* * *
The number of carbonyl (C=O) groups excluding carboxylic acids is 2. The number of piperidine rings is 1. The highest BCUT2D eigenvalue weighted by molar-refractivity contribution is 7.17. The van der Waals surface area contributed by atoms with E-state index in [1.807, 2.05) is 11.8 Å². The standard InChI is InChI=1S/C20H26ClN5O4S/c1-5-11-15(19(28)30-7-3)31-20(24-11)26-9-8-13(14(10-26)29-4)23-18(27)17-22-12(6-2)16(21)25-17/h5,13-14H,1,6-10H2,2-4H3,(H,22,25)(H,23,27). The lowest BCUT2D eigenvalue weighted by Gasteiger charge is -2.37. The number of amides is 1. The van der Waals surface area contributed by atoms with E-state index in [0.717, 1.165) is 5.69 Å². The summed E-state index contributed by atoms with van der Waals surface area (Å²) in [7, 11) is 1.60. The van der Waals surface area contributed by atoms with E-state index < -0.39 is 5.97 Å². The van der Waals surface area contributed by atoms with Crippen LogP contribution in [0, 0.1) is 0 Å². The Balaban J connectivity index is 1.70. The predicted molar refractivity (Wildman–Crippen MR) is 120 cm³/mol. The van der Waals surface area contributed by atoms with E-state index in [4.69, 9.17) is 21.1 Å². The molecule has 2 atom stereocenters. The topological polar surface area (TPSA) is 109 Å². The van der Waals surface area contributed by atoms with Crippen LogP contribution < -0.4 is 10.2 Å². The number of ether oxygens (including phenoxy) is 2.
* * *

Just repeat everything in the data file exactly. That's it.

The number of carbonyl (C=O) groups excluding carboxylic acids is 2. The number of piperidine rings is 1. The highest BCUT2D eigenvalue weighted by molar-refractivity contribution is 7.17. The van der Waals surface area contributed by atoms with E-state index in [1.807, 2.05) is 11.8 Å². The standard InChI is InChI=1S/C20H26ClN5O4S/c1-5-11-15(19(28)30-7-3)31-20(24-11)26-9-8-13(14(10-26)29-4)23-18(27)17-22-12(6-2)16(21)25-17/h5,13-14H,1,6-10H2,2-4H3,(H,22,25)(H,23,27). The lowest BCUT2D eigenvalue weighted by Gasteiger charge is -2.37. The number of amides is 1. The van der Waals surface area contributed by atoms with E-state index in [0.717, 1.165) is 5.69 Å². The summed E-state index contributed by atoms with van der Waals surface area (Å²) in [7, 11) is 1.60. The van der Waals surface area contributed by atoms with E-state index < -0.39 is 5.97 Å². The van der Waals surface area contributed by atoms with Crippen LogP contribution in [0, 0.1) is 0 Å². The Balaban J connectivity index is 1.70. The predicted molar refractivity (Wildman–Crippen MR) is 120 cm³/mol. The van der Waals surface area contributed by atoms with E-state index in [4.69, 9.17) is 21.1 Å². The molecule has 2 atom stereocenters. The topological polar surface area (TPSA) is 109 Å². The van der Waals surface area contributed by atoms with Crippen LogP contribution < -0.4 is 10.2 Å². The number of ether oxygens (including phenoxy) is 2.